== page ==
Whether or not a student graduates depends upon his or her willingness to do what the school requires. At schools with low graduation rates, it’s not the case that students are like gamblers in a game where the odds are greatly against them. It’s just that most of the students who enroll are weak, disengaged, and don’t do what is required. The percentage of students who do graduate didn’t get lucky; they did the work to earn the credits they needed.That's a variant on the subprime party school hypothesis -- the administrators are more interested in securing the tuition revenue than in producing either thinkers or holders of solid credentials. There's some evidence that the more highly regarded universities have higher graduation rates, but that could be self-selection at work.
Searching for a school with a relatively high graduation rate isn’t necessarily going to ensure success for a student with poor academic skills and habits.The college boards, letters of reference, and middle-class work habits matter after all. Social construction be hanged, those poor academic skills show up in the dossier and the thin envelope comes the other way.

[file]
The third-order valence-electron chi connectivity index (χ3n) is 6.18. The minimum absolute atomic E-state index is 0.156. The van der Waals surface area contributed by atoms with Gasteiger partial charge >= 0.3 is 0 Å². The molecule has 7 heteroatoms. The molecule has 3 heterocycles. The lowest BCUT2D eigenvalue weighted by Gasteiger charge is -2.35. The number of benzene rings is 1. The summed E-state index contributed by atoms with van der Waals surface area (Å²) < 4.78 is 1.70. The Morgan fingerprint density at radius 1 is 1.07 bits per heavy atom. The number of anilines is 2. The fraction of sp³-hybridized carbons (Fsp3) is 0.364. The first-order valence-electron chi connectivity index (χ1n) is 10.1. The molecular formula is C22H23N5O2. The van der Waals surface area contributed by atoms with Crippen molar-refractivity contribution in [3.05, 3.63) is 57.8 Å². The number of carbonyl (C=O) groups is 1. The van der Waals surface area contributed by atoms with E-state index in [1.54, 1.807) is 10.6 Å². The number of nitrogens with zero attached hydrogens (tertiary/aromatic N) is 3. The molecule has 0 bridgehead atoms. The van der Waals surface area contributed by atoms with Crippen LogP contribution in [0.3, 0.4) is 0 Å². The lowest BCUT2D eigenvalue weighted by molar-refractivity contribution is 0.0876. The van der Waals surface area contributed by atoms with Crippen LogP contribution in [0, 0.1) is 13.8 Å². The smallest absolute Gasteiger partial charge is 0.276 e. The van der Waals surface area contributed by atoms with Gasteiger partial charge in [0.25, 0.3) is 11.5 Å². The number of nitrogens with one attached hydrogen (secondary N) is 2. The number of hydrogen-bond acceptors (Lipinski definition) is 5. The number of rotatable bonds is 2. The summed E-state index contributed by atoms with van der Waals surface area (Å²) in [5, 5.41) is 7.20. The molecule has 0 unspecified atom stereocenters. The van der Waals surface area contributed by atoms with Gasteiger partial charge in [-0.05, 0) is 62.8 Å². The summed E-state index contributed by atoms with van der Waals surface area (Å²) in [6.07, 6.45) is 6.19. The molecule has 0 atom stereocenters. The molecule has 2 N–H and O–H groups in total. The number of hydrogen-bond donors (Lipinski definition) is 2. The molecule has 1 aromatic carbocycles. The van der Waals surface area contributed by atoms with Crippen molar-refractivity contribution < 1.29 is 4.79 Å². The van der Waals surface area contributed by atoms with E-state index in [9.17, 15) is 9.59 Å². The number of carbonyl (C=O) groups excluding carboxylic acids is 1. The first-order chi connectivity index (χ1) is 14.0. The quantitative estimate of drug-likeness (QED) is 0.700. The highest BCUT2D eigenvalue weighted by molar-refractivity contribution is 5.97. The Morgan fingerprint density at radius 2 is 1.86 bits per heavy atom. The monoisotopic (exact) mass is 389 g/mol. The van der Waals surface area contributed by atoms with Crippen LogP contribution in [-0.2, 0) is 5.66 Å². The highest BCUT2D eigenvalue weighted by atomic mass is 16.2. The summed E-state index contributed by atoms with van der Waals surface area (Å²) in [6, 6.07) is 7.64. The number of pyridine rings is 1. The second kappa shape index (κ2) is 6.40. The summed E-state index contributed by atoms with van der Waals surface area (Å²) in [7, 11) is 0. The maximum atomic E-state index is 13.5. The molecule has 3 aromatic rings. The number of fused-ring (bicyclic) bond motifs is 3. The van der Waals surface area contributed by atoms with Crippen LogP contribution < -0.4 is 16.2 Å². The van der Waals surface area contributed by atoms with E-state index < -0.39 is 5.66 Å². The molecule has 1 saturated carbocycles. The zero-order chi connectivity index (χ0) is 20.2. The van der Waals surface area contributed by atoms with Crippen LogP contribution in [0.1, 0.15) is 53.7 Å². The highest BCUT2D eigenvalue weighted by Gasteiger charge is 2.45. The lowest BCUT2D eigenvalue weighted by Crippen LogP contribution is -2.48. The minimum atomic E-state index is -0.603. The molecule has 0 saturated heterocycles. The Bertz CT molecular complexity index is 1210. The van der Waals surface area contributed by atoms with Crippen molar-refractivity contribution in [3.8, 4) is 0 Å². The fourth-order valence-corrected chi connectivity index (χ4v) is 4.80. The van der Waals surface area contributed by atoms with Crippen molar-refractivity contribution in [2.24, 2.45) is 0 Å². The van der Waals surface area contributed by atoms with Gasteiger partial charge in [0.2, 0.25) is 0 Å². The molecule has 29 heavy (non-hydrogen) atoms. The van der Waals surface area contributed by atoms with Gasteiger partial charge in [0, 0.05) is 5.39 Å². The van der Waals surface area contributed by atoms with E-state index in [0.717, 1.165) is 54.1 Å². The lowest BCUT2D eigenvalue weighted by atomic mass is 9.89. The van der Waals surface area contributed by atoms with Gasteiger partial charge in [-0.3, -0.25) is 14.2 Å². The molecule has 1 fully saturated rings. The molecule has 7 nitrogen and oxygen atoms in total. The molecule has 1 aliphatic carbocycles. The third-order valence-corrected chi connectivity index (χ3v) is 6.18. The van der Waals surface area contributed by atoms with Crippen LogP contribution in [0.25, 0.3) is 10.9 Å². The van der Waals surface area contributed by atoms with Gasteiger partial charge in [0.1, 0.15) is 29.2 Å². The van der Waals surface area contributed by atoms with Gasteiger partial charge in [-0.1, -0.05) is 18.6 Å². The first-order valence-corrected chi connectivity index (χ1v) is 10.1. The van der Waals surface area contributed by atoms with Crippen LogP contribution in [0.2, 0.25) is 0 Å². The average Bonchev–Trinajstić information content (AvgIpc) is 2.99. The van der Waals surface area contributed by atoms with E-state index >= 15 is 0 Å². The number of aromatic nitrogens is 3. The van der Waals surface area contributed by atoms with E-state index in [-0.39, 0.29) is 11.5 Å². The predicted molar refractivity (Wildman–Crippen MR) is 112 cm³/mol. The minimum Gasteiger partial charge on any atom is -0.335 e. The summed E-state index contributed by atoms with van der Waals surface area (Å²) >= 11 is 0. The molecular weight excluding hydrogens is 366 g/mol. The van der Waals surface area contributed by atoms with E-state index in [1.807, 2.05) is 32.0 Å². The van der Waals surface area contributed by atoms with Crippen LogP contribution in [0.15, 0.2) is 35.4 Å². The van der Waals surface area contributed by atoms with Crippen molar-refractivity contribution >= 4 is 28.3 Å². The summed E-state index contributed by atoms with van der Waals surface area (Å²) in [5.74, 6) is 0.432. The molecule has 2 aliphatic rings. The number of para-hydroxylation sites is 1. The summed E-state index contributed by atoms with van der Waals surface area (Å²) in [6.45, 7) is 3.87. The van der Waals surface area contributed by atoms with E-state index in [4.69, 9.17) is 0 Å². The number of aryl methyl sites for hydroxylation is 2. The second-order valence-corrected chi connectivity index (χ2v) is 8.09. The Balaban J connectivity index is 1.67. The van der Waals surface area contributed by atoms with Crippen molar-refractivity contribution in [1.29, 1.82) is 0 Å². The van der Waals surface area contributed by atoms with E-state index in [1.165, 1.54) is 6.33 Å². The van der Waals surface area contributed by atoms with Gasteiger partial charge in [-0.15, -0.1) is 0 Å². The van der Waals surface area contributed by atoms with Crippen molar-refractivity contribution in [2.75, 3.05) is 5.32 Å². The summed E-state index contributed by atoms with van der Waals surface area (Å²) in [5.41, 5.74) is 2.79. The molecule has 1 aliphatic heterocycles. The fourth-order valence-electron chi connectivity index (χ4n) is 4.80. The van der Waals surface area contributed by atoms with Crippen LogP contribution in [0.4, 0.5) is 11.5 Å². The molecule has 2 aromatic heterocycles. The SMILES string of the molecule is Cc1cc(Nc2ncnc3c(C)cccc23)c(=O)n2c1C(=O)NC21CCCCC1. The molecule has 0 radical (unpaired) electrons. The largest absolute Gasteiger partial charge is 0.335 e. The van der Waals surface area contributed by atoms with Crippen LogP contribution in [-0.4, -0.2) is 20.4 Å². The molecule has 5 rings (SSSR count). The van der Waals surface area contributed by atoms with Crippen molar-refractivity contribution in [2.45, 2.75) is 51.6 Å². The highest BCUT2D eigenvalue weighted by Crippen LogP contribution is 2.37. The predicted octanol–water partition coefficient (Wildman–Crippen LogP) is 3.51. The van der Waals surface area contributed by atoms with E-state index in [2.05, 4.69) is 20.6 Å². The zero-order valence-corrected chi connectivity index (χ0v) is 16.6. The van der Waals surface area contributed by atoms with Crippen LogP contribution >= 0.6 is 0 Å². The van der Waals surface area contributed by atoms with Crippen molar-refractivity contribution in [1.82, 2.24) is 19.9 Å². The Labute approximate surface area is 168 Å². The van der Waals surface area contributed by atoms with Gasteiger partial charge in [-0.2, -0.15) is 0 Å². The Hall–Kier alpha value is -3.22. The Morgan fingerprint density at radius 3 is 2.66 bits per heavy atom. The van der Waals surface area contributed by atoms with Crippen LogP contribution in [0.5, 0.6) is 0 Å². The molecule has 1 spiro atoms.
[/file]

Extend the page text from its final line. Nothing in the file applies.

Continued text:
Also, it’s possible that schools with higher graduation rates get those rates because they have contrived to make it easy for students to pass courses and stay on track for graduation no matter how weak their ability and how slight their academic progress — the problem Arum and Roksa discuss in Academically Adrift. And as we know, simply having a degree to your name doesn’t guarantee a job that pays even moderately well. Schools that manage to string along weak students until they graduate might be doing them more harm than good.Complex Proposition alert -- there might be some stringing along going on, but there's probably self-selection as well: the more academically motivated matriculants hope for the thick envelopes from the institutions where a critical mass of other academically motivated matriculants is present.